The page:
• In de Hindu - de krant van India

    23 december 2014

    Baladarshan biedt hoop en empowerment aan achtergestelde vrouwen in de sloppenwijken van Chennai

    The starred tiles on the floor of Bala Darshan match the little stars on the woven baskets that line its purple and green walls. Called the Slum Showroom, this production and sales centre for bags is at Sathyavani Muthu Nagar, just off Pallavan Salai.  
    Kalyani, Sumathi and Farida, who live thereabouts, are sitting amidst reams of plastic wire and weaving baskets in a dizzying mix of colours. Farida is shy and it takes a while for her to talk. “How many baskets I make depends on how much work I do,” she says. “Sometimes I take a day, or just a few hours.” She’s the newbie here, and has been training for four months.

    Baladarshan showroom

    Supporting family 

    Sumathi, who’s leaning against a pillar, is weaving an orange and lavender-coloured basket for a client in Japan. She’s been weaving for four years and the income supports her family of four. “My husband knew about this place and sent me here to work. It’s close to home,” she says. Kalyani adds, “Her husband passed away recently. Now she has three children to feed.” Sumathi nods.Kalyani herself has been weaving for eight years for additional income. “When you’re ageing, who’s going to help you? I don’t want to be dependent on anyone,” she says firmly. K.S. Prasad, the manager of the showroom, drops in, “We need more people like you, Kalyani.”

    Bala Darshan, a part of Speed (Slum People Education and Economic Development) Trust’s project, began as a production centre for woven bags, flex bags and wallets in 2009, employing seven women trained by them in tailoring. But now, it has grown to support more than 100 women from different parts of the city, and given them a new lease of life. “One of our first projects when we started in 1999 was tailoring, and we were not trying to just impart a skill but to promote it. So, in 2002, we began Bala Darshan to export the products. We also made them weave baskets, giving employment mostly to women who were HIV positive, physically challenged or underprivileged,” says Philippe Malet, the founder. “They are eager to get a job so that they don’t feel dependent.” Bala Darshan also has 20 organisations that promote products of disadvantaged people.Bala Darshan sends its products far and wide.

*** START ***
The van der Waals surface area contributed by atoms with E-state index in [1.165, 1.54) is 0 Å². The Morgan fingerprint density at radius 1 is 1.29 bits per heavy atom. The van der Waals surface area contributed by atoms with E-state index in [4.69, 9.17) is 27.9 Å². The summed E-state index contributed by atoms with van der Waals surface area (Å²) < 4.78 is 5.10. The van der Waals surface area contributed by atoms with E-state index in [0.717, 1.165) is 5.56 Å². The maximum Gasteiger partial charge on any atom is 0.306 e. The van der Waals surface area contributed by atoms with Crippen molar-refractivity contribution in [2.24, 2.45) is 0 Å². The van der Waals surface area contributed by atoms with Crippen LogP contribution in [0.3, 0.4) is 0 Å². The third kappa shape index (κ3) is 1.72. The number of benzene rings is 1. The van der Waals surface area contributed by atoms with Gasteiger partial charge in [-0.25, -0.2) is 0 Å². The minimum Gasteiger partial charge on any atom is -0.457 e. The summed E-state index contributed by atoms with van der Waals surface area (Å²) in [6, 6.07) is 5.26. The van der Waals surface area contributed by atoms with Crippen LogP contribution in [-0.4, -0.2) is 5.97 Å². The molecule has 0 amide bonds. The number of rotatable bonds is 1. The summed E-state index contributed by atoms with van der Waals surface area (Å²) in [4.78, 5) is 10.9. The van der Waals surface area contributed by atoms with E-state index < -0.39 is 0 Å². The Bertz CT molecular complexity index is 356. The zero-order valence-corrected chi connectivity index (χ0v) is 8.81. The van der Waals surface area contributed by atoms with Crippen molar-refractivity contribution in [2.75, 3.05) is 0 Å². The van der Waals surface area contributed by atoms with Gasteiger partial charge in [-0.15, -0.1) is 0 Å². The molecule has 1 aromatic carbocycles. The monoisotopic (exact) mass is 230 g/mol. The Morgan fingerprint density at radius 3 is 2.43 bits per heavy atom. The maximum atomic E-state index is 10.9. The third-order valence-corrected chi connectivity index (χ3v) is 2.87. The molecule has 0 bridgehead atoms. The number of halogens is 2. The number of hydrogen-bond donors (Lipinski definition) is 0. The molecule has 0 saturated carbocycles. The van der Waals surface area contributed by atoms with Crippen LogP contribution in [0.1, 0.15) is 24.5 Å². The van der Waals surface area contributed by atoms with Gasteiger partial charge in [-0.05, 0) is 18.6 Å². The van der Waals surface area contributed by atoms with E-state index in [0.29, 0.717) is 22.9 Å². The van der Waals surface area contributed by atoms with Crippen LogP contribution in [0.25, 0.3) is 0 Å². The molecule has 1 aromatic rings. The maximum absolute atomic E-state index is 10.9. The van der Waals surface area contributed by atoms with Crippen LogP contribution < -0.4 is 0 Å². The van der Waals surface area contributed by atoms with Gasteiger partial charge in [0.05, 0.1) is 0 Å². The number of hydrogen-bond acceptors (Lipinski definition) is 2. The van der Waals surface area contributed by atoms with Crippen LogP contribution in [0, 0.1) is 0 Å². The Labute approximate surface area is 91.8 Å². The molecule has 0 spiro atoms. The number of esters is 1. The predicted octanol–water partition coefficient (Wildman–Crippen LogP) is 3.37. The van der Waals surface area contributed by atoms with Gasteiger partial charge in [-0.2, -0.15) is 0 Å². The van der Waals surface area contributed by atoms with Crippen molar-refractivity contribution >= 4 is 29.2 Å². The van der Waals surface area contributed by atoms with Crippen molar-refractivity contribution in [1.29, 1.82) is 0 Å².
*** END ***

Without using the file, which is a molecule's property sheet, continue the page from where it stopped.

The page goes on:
While the tailoring work is exported to Australia and the U.K., the baskets go as far as Denmark and Italy. “We also supply to the boutiques of a few star hotels and retail chains, locally and nationally,” says Philippe. “The women are happy because otherwise they’d take up jobs as domestic helps or construction workers. This is convenient; the centre even has a crèche. Those who can’t work at the centre can take materials from us and work from home.”

    K.S. Prasad has been working with Speed Trust since 2007 and says that most women weave to support their families. “The husband might not give them money, will waste most of what he earns on alcohol and won’t send them out anywhere,” he explains. At the centre, the women work between 10 a.m. and 6 p.m., with an hour for lunch in between. “These days, it’s getting tough to make a lot of bags because the power situation is unstable.”Who buys bags directly at the showroom? “Tourists and other foreigners who know of the place. We barely get any local people,” says Prasad, “It could be because they don’t know the place or find the bags a bit expensive. But, they don’t see its worth or where the money is going.”

    Making a difference
    Philippe is happy that the showroom is making a difference in his employees’ lives. “One of the girls who’s been weaving since 2005 is physically challenged. And by learning this skill and earning through it, she’s able to support her family,” he says.

    Lees hier  het artikel in de Hindu.